In our news wrap Monday, incoming Iranian President Ebrahim Raisi ruled out a possible meeting with President Biden but called again for a return to the 2015 nuclear deal, and lifting of U.S. sanctions on Iran. New Zealand weightlifter Laurel Hubbard is set to be the first transgender athlete to compete in the Olympics. A tropical storm moved into the Atlantic Ocean after killing 14 in Alabama.
The U.S. Supreme Court says colleges may offer more than scholarships to Division I football and basketball players. But today's unanimous decision does not address whether that includes salaries for athletes.
Instead, the court blocked the NCAA from barring other benefits, from free graduate programs to computers. We will discuss the implications after the news summary.
The Biden administration acknowledged today that it's falling short on shipping 80 million COVID-19 vaccine doses to other countries this month. So far, fewer than 10 million doses have been sent.
White House Press Secretary Jen Psaki said vaccine supply is not the problem.
Jen Psaki, White House Press Secretary:
We have plenty of doses to share with the world, but this is a Herculean logistical challenge. And we have seen that as we have begun to implement. So, as we work with countries, we need to make sure that there is — safety and regulatory information shared. Some supply teams need needles, syringes and alcohol pads.
In the U.S., nearly 150 million people have now been fully vaccinated.
A tropical storm moved into the Atlantic Ocean today off North Carolina after killing 14 people in Alabama. Eight of the victims were children who died in a highway crash on Saturday. They were riding in a van run by a program for abused and neglected youth. By this evening, the storm was heading toward Nova Scotia.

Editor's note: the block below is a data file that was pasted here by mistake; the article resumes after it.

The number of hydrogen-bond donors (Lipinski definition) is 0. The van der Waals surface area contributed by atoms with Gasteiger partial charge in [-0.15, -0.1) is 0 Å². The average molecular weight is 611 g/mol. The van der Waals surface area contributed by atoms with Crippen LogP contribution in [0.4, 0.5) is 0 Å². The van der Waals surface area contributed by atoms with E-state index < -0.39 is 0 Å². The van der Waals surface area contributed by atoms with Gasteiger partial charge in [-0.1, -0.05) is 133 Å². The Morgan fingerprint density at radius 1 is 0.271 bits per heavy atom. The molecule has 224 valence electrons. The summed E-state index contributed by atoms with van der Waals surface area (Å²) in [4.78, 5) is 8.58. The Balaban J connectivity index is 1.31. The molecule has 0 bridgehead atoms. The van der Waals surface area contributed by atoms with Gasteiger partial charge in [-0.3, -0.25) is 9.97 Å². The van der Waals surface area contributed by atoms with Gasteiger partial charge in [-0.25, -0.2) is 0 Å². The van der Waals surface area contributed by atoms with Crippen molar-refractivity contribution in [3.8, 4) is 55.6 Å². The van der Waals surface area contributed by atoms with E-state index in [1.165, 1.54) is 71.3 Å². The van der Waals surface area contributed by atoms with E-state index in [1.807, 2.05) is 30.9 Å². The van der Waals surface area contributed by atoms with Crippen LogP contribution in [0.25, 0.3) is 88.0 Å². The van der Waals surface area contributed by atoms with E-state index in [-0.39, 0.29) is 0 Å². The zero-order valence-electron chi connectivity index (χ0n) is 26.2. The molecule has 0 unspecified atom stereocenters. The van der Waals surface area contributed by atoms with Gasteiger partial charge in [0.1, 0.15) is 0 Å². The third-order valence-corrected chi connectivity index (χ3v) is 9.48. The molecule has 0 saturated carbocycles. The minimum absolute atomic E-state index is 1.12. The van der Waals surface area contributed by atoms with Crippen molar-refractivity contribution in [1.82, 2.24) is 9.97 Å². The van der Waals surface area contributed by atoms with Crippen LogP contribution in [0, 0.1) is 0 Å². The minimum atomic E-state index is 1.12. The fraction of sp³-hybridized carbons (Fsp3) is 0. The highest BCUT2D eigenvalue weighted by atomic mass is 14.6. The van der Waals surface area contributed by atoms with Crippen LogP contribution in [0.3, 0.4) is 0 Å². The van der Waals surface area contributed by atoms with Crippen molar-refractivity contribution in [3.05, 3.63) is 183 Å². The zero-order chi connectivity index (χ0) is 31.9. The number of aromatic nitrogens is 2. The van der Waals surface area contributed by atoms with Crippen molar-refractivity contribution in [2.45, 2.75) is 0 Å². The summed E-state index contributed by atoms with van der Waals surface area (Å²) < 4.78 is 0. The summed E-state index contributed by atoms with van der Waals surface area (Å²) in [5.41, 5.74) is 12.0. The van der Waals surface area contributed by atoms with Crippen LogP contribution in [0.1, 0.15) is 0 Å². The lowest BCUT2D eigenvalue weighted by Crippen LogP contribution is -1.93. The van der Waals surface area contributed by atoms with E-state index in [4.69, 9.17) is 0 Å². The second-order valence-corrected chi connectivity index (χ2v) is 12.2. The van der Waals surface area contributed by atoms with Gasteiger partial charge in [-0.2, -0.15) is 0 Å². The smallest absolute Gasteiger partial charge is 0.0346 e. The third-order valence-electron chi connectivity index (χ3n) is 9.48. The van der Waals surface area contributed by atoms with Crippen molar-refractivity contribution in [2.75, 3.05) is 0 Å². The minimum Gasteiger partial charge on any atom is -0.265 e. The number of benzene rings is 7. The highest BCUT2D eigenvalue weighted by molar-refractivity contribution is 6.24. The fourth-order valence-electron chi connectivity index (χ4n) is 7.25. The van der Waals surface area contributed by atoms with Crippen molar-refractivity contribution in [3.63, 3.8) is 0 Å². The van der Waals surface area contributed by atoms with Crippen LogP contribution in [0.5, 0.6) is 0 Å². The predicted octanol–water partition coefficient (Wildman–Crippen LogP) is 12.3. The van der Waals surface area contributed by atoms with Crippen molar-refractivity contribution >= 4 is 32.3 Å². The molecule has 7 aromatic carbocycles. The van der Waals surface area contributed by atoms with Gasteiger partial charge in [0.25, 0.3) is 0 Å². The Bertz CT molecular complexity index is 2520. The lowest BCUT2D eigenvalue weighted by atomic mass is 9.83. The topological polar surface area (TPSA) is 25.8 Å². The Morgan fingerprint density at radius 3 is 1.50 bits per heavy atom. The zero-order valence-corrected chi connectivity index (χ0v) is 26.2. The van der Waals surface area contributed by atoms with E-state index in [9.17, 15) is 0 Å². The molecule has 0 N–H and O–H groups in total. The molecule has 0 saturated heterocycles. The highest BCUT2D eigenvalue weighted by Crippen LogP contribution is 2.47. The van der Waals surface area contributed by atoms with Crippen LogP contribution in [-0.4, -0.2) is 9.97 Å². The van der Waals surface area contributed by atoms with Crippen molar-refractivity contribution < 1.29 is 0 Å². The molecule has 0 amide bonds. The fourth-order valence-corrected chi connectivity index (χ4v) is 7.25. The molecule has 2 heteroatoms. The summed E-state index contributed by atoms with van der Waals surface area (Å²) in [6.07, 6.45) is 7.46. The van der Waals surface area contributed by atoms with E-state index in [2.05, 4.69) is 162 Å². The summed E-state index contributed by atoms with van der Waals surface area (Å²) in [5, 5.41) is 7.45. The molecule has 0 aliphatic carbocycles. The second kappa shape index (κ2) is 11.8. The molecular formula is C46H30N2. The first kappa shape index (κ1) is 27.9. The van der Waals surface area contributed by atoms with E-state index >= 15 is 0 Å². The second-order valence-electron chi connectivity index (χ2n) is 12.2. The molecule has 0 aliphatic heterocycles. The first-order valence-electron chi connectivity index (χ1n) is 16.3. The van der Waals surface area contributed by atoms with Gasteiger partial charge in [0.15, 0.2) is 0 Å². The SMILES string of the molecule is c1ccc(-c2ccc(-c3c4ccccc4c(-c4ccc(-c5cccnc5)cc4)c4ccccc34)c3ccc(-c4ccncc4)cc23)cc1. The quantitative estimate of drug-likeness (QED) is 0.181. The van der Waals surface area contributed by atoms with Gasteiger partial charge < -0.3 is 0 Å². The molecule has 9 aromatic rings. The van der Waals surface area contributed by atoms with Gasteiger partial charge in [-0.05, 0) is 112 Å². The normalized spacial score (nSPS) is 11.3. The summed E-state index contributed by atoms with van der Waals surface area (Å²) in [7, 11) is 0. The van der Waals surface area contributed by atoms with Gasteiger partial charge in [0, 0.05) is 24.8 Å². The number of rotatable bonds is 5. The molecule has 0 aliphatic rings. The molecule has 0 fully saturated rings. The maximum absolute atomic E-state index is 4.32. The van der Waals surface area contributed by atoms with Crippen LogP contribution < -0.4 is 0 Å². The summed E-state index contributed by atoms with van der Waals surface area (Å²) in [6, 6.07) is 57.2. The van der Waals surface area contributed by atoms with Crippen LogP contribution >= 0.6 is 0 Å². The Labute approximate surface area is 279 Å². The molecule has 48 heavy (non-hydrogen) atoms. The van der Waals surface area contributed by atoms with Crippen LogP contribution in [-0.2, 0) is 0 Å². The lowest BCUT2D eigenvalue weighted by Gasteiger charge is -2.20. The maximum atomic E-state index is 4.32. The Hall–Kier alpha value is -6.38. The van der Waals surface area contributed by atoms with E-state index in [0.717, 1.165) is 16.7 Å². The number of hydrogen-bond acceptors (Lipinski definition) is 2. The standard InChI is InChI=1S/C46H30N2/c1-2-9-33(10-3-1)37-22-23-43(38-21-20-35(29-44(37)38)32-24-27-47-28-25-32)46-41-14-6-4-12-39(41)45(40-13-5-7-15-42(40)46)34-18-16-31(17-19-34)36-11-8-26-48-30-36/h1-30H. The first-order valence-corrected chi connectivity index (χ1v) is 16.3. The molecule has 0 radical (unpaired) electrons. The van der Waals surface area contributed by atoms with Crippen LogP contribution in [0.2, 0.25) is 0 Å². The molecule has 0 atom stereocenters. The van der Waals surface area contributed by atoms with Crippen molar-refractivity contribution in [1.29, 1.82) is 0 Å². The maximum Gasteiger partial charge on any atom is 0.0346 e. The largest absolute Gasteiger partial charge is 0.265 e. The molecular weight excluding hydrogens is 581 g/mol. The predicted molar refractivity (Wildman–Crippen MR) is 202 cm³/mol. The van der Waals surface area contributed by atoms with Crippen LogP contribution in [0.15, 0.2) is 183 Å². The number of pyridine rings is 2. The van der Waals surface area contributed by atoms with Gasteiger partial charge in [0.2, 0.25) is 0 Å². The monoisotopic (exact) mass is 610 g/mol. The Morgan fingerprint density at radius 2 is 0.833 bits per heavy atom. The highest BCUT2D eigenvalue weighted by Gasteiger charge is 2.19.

Severe weather also battered Chicago's Western suburbs overnight, damaging more than 130 homes and injuring about a dozen people. A tornado struck Naperville and nearby Woodridge. The storm ripped up trees and power lines, knocking out power to more than 20,000 customers.
Iran's incoming president, Ebrahim Raisi, has ruled out a possible meeting with President Biden. The hard-line cleric easily won Friday's election in record low turnout.
Today, he rejected any talks on giving up ballistic missiles or support for proxy militias across the Middle East.
Ebrahim Raisi, Iranian President-Elect (through translator):
Regional issues or the Iranian missile issue are non-negotiable. Western countries have not been committed to the nuclear deal that was negotiated. How is it that they want to negotiate new issues? Our priority is our relationship with our neighbors.
Raisi called again for the U.S. to return to the 2015 nuclear deal and lift sanctions on Iran.
In Japan, as many as 10,000 spectators will be allowed at events during next month's Tokyo Olympics. Organizers announced that decision today, even after Japan's top medical recommended having no fans present. But they said they will remain flexible.
Seiko Hashimoto, President, Tokyo 2020: The situation changes every minute, and we have to respond appropriately. Vaccination is ongoing. So, currently, we believe we can minimize the risks on the medical system. However, of course, there is a possibility the situation will change suddenly, and we would again have to respond appropriately.
Attendees will not be allowed to cheer, and masks will be mandatory. Spectators from abroad have already been banned.
New Zealand weightlifter Laurel Hubbard is set to be the first transgender athlete to compete in the Olympics. Officials announced today that she will take part in the women's super heavyweight division. The U.S. team also has a transgender member, BMX rider Chelsea Wolfe. But she is an alternate and is not assured of competing.
And on Wall Street, investors put aside worries about interest rates and focused on the economic rebound. The Dow Jones industrial average gained nearly 587 points, 1.7 percent, to close at 33877. The Nasdaq rose 111 points. The S&P 500 added 58.
Still to come on the "NewsHour": the Taliban seizes more ground in Afghanistan, as U.S. and allied forces are set to leave; how the crowded New York City mayoral race will test ranked-choice voting; Major League Baseball's efforts to crack down on cheating pitchers; and much more.
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